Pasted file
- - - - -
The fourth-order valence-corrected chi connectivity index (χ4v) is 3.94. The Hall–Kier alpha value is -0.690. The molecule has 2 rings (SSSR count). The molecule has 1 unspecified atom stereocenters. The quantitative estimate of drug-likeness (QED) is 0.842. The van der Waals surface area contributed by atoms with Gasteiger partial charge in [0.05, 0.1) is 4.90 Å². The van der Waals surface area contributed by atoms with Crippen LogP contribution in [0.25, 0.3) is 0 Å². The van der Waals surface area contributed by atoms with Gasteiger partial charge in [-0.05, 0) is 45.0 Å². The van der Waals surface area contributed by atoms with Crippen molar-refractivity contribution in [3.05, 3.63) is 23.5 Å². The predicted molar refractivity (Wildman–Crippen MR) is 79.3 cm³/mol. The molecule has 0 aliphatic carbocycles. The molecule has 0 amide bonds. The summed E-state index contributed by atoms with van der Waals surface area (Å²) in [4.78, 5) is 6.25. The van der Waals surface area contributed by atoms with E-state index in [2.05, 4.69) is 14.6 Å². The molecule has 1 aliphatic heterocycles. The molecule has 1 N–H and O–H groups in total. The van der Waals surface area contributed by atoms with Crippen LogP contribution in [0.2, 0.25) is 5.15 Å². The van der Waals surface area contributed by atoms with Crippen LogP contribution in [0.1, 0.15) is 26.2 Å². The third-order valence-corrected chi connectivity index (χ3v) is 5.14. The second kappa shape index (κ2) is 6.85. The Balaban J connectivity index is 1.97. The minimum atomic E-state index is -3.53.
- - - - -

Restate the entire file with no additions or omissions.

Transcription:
The fourth-order valence-corrected chi connectivity index (χ4v) is 3.94. The Hall–Kier alpha value is -0.690. The molecule has 2 rings (SSSR count). The molecule has 1 unspecified atom stereocenters. The quantitative estimate of drug-likeness (QED) is 0.842. The van der Waals surface area contributed by atoms with Gasteiger partial charge in [0.05, 0.1) is 4.90 Å². The van der Waals surface area contributed by atoms with Crippen LogP contribution in [0.25, 0.3) is 0 Å². The van der Waals surface area contributed by atoms with Gasteiger partial charge in [-0.05, 0) is 45.0 Å². The van der Waals surface area contributed by atoms with Crippen molar-refractivity contribution in [3.05, 3.63) is 23.5 Å². The predicted molar refractivity (Wildman–Crippen MR) is 79.3 cm³/mol. The molecule has 0 aliphatic carbocycles. The molecule has 0 amide bonds. The summed E-state index contributed by atoms with van der Waals surface area (Å²) in [4.78, 5) is 6.25. The van der Waals surface area contributed by atoms with E-state index in [2.05, 4.69) is 14.6 Å². The molecule has 1 aliphatic heterocycles. The molecule has 1 N–H and O–H groups in total. The van der Waals surface area contributed by atoms with Crippen LogP contribution in [0.2, 0.25) is 5.15 Å². The van der Waals surface area contributed by atoms with Crippen LogP contribution in [0.1, 0.15) is 26.2 Å². The third-order valence-corrected chi connectivity index (χ3v) is 5.14. The second kappa shape index (κ2) is 6.85. The Balaban J connectivity index is 1.97. The minimum atomic E-state index is -3.53.